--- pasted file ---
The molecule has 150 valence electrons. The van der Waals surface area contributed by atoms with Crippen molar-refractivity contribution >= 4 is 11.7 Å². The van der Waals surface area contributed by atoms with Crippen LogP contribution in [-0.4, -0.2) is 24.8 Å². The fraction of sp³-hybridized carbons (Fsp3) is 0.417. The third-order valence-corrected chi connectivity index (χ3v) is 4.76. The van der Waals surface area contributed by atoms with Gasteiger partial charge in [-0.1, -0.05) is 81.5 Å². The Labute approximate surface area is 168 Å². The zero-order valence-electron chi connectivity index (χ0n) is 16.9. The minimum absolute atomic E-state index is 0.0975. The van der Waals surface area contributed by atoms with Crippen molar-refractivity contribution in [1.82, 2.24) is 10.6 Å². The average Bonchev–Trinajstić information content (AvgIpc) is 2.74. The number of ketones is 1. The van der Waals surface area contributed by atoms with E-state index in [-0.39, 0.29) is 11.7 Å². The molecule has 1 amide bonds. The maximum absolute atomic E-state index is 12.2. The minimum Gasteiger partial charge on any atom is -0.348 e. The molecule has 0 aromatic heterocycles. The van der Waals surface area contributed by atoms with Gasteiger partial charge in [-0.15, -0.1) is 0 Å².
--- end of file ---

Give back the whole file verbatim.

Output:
The molecule has 150 valence electrons. The van der Waals surface area contributed by atoms with Crippen molar-refractivity contribution >= 4 is 11.7 Å². The van der Waals surface area contributed by atoms with Crippen LogP contribution in [-0.4, -0.2) is 24.8 Å². The fraction of sp³-hybridized carbons (Fsp3) is 0.417. The third-order valence-corrected chi connectivity index (χ3v) is 4.76. The van der Waals surface area contributed by atoms with Gasteiger partial charge in [-0.1, -0.05) is 81.5 Å². The Labute approximate surface area is 168 Å². The zero-order valence-electron chi connectivity index (χ0n) is 16.9. The minimum absolute atomic E-state index is 0.0975. The van der Waals surface area contributed by atoms with Crippen molar-refractivity contribution in [1.82, 2.24) is 10.6 Å². The average Bonchev–Trinajstić information content (AvgIpc) is 2.74. The number of ketones is 1. The van der Waals surface area contributed by atoms with E-state index in [-0.39, 0.29) is 11.7 Å². The molecule has 1 amide bonds. The maximum absolute atomic E-state index is 12.2. The minimum Gasteiger partial charge on any atom is -0.348 e. The molecule has 0 aromatic heterocycles. The van der Waals surface area contributed by atoms with Gasteiger partial charge in [-0.15, -0.1) is 0 Å².